A notice of probate involves notifying any interested parties that probate has been filed and informing them of the hearing date. “Interested parties” are anyone who must appear or give opinions on the estate distribution, such as family members, potential beneficiaries, and creditors.

Whether you are receiving or filing a notice of probate in Rosemead, let an attorney advise you on what to expect. Contact a skilled lawyer today to answer your questions and help you prepare for the proceedings.

What Is a Notice of Probate?

A notice of probate occurs when a probate petition is filed. This is when the court decides whether the petitioner is suitable to be appointed as the estate’s representative in the probate process. The notice also informs creditors that they can collect their debt through this probate proceeding. The person filing the probate petition or their attorney would be responsible for issuing the notice in Rosemead.

Generally, the notice is sent by registered or trackable mail. It will include the name of the decedent, the name of the petitioner, and the location, date, and time of the hearing.

Failing to File a Notice of Probate

Without the notice of probate, the court will typically postpone the hearing until the notice is properly sent. Alternatively, they may deny the entire petition, requiring the petitioner to refile.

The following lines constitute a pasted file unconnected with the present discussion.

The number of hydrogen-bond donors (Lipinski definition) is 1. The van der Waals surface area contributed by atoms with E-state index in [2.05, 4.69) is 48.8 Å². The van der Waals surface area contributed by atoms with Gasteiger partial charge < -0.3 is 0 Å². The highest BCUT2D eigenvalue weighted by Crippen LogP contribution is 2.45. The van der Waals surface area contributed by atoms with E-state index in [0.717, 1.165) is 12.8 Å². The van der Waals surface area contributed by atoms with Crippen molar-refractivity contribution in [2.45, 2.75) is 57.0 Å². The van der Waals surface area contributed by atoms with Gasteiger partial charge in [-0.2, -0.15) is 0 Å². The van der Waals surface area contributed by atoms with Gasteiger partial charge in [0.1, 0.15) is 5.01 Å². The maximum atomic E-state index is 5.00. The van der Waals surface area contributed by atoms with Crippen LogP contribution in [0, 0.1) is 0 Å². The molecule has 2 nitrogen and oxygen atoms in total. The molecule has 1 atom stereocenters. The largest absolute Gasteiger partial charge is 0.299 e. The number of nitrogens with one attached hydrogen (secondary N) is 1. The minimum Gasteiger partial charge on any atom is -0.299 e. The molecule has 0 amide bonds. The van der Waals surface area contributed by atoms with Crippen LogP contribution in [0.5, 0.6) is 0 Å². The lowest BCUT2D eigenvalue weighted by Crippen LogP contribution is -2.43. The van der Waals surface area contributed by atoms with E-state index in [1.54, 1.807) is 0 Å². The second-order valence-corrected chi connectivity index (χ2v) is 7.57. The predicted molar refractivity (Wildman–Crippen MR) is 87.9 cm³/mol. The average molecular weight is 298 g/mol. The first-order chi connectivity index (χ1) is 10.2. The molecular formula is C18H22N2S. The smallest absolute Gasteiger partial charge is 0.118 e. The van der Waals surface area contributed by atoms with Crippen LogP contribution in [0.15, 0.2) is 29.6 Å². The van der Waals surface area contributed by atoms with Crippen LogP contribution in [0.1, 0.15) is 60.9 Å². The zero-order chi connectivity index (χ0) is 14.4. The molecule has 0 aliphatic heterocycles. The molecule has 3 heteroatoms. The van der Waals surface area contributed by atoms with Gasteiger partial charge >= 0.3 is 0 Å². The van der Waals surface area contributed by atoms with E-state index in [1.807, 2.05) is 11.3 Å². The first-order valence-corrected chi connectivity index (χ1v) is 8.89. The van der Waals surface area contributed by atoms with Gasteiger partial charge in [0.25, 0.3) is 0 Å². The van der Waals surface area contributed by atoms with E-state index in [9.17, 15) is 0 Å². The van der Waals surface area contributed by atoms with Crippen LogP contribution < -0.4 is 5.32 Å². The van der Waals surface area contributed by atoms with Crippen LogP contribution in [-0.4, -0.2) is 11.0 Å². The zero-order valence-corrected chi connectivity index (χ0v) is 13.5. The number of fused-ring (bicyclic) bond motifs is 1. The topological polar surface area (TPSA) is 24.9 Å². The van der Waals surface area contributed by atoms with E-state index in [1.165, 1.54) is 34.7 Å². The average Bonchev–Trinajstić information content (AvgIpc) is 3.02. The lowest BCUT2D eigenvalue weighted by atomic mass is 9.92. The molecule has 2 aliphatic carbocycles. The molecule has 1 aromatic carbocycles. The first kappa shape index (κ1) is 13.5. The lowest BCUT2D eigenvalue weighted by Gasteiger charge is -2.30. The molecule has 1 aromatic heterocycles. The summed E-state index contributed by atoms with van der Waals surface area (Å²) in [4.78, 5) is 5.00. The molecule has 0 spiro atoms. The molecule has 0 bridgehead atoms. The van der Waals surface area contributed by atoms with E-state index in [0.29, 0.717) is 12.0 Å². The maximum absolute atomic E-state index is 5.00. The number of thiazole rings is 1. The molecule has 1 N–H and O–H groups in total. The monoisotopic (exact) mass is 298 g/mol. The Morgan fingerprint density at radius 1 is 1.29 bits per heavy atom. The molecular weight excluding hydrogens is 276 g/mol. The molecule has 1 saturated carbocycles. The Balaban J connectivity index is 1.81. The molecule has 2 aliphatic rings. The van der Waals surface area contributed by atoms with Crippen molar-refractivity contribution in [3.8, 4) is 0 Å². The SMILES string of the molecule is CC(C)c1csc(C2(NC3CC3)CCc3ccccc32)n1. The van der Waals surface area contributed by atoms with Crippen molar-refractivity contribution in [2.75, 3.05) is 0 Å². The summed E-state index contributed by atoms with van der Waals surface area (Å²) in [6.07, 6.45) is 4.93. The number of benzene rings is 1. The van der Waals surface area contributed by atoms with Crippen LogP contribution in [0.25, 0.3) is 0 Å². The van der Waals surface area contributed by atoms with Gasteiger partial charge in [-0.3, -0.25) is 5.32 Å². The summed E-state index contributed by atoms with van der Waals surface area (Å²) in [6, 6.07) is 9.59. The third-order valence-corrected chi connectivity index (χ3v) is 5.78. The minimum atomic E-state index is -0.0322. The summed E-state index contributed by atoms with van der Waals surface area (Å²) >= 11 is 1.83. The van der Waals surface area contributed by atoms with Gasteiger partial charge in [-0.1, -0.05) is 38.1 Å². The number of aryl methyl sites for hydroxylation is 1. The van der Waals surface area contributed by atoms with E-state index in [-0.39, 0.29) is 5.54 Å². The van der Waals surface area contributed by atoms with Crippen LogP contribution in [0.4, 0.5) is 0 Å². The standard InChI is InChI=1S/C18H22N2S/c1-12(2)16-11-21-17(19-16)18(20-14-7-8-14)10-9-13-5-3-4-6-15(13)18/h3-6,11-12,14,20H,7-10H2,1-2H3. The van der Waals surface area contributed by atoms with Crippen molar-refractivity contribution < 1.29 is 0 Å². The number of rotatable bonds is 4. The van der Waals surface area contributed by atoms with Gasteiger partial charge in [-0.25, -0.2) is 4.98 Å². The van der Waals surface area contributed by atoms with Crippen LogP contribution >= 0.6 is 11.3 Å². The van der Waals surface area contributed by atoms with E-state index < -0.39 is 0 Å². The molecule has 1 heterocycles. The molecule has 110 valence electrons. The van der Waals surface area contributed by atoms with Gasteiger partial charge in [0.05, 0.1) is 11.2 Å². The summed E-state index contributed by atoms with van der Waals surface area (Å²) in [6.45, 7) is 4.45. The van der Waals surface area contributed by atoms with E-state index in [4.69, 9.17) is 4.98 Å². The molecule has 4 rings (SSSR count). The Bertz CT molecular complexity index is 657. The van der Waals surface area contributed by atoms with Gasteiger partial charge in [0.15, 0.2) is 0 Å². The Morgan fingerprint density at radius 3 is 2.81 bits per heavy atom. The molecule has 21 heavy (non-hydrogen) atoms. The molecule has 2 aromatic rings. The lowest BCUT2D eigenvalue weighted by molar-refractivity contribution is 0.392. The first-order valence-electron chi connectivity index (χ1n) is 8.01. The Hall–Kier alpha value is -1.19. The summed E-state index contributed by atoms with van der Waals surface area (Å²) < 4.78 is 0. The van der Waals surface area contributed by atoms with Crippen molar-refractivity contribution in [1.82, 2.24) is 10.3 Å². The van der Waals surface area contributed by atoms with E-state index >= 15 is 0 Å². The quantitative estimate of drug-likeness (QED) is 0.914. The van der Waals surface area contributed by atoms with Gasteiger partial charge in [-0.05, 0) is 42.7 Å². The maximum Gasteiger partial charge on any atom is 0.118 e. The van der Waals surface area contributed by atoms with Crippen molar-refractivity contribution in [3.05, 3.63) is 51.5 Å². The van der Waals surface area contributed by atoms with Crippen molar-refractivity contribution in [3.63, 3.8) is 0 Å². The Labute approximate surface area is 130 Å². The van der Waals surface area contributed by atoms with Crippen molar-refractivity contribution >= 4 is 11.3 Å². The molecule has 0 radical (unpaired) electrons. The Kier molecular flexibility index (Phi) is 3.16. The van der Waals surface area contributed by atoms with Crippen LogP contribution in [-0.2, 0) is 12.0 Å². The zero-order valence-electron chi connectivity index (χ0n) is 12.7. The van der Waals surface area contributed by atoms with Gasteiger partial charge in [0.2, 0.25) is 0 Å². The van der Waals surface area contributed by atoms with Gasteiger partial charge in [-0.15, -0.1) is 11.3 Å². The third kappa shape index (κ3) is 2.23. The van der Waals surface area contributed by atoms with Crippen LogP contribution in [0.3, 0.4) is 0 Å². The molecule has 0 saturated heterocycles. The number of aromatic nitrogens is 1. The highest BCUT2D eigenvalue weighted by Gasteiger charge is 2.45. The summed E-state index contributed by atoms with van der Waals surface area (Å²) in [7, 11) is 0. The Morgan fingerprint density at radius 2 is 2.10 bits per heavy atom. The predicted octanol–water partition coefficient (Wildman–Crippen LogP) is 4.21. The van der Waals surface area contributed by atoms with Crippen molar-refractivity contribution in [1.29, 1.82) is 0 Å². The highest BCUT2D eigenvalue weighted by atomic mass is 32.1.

Who Can File a Probation Petition?

Any interested party, including the nominated personal representative, can file a petition to begin probate. The court appoints a personal representative through the probate process to represent the estate and lead the distribution process. Beyond notifying potential beneficiaries and creditors of the probate process, their responsibilities also include appraising, allocating, and inventorying the assets and debts of the estate.

If the estate or asset is small, the representative may file an affidavit after giving a notice of probate. This would transfer the assets without having to go through probate. This expedited process generally occurs for assets owned by the decedent and a joint tenant, such as the surviving spouse. If the decedent had an estate plan prepared, such as a living trust or certain beneficiary designations, then probate court may be avoided.

Personal Representative Eligibility

The court will select the personal representative based on the order of priority among family members: spouses, children, parents, siblings, etc. The personal representative does not need to reside in the state. However, if the elected person does not want the responsibility or passes away before the end of the probate process, the court must appoint an alternate or successor.

Being a personal representative involves many duties and liabilities. They have a fiduciary duty and may face out-of-pocket costs, although the estate will eventually reimburse them. A Rosemead attorney could help guide a personal representative through the process, beginning with the notice of probate.

Contact a Rosemead Lawyer to Discuss Notices of Probate

Legal counsel may be a valuable resource from the moment you decide to petition to open an estate in probate. A lawyer could ensure you file the appropriate forms and help you prepare for the probate hearing. It is a good idea to go through your probate petition with an attorney to confirm that the information is accurate.

For questions about a notice of probate in Rosemead, reach out to our firm today. Contact us to set up a consultation.

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Amity Law Group, LLP

Amity Law Group, LLP